Book review of When Machines Become Customers
This is an important new book from Gartner’s Don Scheibenreif and Mark Raskino. Although we are in the early stages of this machine-to-machine (M2M) revolution, the infrastructure for much of it has already been laid and businesses of all types and sizes as well as policy makers need to be aware of what is coming over the next decade or so. We’ve seen how quickly Open AI’s ChatGPT has captured the public’s imagination as well as news headlines. Machine customers or “custobots” as the authors call them are likely to have an even greater impact but their deployment is less visible and, for many businesses, by the time they realise what is happening it may be too late.
At the heart of When Machines Become Customers is the belief that AI-powered bots combined with an emerging set of technologies including the Internet of Things (IoT), the blockchain and APIs will take humans out of the equation for many purchasing decisions. As the authors point out, this is already happening across financial trading systems as well as with consumer-oriented products such as smart printers and coffee makers.
The implications of these changes will be profound as entire value chains across multiple industries are reconfigured. Removing emotion and the vagaries of human actors from purchasing decisions and adding the cold calculations of smart bots will change how goods and services move across supply chains.
Scheibenreif and Raskino chart the evolution of these technologies from early web scrapers and ebay auction snipers in the 1990s to some of the underpinning technologies deployed over the last few years that are paving the way for this M2M revolution. They draw from the work of economist, Carlota Perez and her 2002 landmark book, Technological Revolutions and Financial Capital. They believe we are moving into the 3rd stage of Perez’s 4 recurring phases of great surges in technological revolutions. This is what Perez calls the Synergy phase and it offers investors and deployers a “Golden Age” of coherent growth. This seems reasonable as the groundwork for machine customers has already been largely laid. There is still work to be done on structuring data in ways that developers can build on via APIs as well as ensuring trust and security exists between the various actors deploying and managing these changes.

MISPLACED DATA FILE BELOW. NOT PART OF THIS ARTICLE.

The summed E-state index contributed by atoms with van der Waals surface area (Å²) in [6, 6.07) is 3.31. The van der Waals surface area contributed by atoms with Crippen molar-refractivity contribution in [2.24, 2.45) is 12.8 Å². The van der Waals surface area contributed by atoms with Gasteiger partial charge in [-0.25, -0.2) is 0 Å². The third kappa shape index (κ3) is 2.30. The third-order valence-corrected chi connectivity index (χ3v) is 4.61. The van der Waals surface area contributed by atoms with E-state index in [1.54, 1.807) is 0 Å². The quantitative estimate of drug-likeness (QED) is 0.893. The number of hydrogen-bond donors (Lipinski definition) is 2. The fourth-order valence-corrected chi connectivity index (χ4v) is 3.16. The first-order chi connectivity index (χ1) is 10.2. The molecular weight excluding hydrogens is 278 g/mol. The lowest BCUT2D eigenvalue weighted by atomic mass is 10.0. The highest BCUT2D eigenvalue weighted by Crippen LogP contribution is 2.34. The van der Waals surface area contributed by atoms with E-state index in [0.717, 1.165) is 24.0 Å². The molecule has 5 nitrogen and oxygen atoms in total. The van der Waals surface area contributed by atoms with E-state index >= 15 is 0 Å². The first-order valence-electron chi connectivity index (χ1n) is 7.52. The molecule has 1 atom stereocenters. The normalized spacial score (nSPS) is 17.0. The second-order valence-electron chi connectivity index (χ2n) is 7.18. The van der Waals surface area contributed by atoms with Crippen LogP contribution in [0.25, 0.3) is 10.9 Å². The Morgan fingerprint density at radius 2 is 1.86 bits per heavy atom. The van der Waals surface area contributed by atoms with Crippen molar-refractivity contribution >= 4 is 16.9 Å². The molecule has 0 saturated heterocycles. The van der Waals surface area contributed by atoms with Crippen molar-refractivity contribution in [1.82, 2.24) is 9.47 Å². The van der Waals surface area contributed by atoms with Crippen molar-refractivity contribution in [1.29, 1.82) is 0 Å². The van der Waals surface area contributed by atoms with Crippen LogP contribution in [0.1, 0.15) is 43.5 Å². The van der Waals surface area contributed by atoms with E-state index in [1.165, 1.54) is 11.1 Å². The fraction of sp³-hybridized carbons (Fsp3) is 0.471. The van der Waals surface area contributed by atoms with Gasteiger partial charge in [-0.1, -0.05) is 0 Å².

This Golden Age will be a realisation of the Web 3 vision where, in Gartner’s words, a Programmable Economy built on blockchains, APIs, AI and the IoT will change many of the traditional rules of competition across multiple industries. New rules, new dynamics and new business models will emerge spelling the end for many businesses that do not adapt. Just as Marc Andreesen observed 12 years ago that “software was eating the world” so, in the words of Scheibenreif and Raskino, “machine customers will eat markets slowly”. Bearing in mind that much of this revolution is happening out of sight within supply chains hidden from end customers, their prediction is not unreasonable.